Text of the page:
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Mad about the man
Imagine a fan base quantified not just by number of fans, but total amount of ardor. If you measure it that way, Leonard Cohen might be the most popular artist alive right now. While he's never been more than a good-sized cult figure, the cumulative rabidity of his fans is something to behold.
You can hear that love on Cohen's new in-concert album, "Live in London" (Columbia Records), on which the audience cheers rabidly at every opportunity and sometimes erupts mid-song at particularly piquant lines ("I was born with the gift of a golden voice"). And it will no doubt be on display Tuesday at the Durham Performing Arts Center, where the 75-year-old Montreal native plays as part of his first U.S. tour since the mid-'90s.
Show reviews have been stellar, which is ironic when you consider that this tour was initially motivated by mostly mercenary reasons: Cohen is broke and needs the money. But it's been just as much an artistic success as a financial one.
George Holt, who books shows at the N.C. Museum of Art Amphitheatre, traveled up to Merriweather Post Pavilion near Washington, D.C., to see Cohen perform earlier this year. He describes that show as "a totallovefest."
"I have to say that his near-bankruptcy - from that period of time when he was on a mountain meditating with a Zen master and his manager apparently made off with most of his savings - turned out to be kind of a blessing in disguise," says Holt. "Given his age, he probably would not be doing this tour if not for that. I'm guessing he had no idea it would be extended as it has been, and I think it's because he's having a ball. I don't know how anybody could not be buoyed by the kind of reception he's been getting, which seems consistently intense at every stop along the way."
Cohen made his name as a novelist and poet before turning to music, and he's an unlikely pop idol. And yet that's what he has become, belatedly, covered by a wide range of unlikely artists drawn by his conjuring of Old World decadence. The iconic "Hallelujah" is Cohen's most-covered song, in versions by everyone from Rufus Wainwright to the Swedish metal band Pain of Salvation.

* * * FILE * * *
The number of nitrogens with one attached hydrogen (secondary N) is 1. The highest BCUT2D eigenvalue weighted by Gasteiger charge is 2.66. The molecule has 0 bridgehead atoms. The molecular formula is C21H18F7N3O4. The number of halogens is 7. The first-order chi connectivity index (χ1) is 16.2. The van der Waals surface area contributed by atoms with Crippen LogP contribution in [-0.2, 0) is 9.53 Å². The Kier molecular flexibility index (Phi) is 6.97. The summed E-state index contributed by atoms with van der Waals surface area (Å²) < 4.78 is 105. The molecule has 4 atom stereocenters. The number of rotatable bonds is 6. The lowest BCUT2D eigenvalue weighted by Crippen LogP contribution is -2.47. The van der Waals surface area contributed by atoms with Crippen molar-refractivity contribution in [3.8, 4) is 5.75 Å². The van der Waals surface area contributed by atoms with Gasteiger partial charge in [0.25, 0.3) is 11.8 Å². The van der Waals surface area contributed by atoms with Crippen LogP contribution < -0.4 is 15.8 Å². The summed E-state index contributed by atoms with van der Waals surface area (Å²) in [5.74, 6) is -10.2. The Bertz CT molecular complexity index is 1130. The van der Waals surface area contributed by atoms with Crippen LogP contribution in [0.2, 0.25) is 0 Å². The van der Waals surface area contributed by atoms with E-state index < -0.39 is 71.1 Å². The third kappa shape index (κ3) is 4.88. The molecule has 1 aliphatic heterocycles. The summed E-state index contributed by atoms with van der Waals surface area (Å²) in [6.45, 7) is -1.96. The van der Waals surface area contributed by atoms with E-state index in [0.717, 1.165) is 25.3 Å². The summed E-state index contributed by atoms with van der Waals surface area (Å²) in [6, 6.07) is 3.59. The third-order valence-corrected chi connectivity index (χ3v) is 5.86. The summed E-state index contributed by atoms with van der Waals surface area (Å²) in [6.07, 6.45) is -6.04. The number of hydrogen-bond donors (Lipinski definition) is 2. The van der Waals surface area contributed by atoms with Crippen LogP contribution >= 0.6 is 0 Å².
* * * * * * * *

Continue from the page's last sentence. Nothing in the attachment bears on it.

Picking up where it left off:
His voice - a sonorous croak longer on expressiveness than range - is admittedly not for everyone. But it's the sonic equivalent of a character actor, and exactly the sound you'd expect to emerge from his hangdog face.
"He's not to everybody's taste," Holt says. "My wife considers him to be morose, but I happen to be a great fan of the timbre of his voice. I like his mature voice more than his younger voice. It's deeper and gravellier, but it suits him so well. And I've always loved his melodies. So many of his songs have this simple but richly melodic feeling about them."
Still, Cohen's songs ultimately come down to words, usually evoking the nuances of doom in devastating detail. His best songs, from "Suzanne" to "Hey That's No Way To Say Goodbye," roll along at a stately pace with each and every syllable perfectly placed.
Django Haskins, frontman for the local band The Old Ceremony, goes back and forth on his favorite Cohen lines. He cites 1992's "Democracy" as a current favorite:
I'm stubborn as those garbage bags
That Time cannot decay.
I'm junk but I'm still holding up
This little wild bouquet.
"It just doesn't get any better than that," Haskins says. "He's like laser-focused as a lyricist. He manages to be very emotional, while also maintaining this kind of amused, quizzical distance from the experiences he's talking about. That's an unusual combination, probably from years of Zen meditation and growing up in an incredibly cold climate. You get pretty introspective."
Haskins named his band after a Cohen album title, 1974's "New Skin for the Old Ceremony." So of course, he'll be on the second row at Cohen's Durham show.
"Tickets were ridiculously expensive, but he's one of those people where just being in his presence will be worth it," Haskins says. "This will sound like I'm a crazy stalker, but it's not just about the performance of the song. It's about the general wisdom he has accumulated in a long life as an artist. To be able to observe someone who has spent his life so well, that's a thing I'm really looking forward to. He's consistently been on a path of searching for some special meaning, not just a commercial enterprise."
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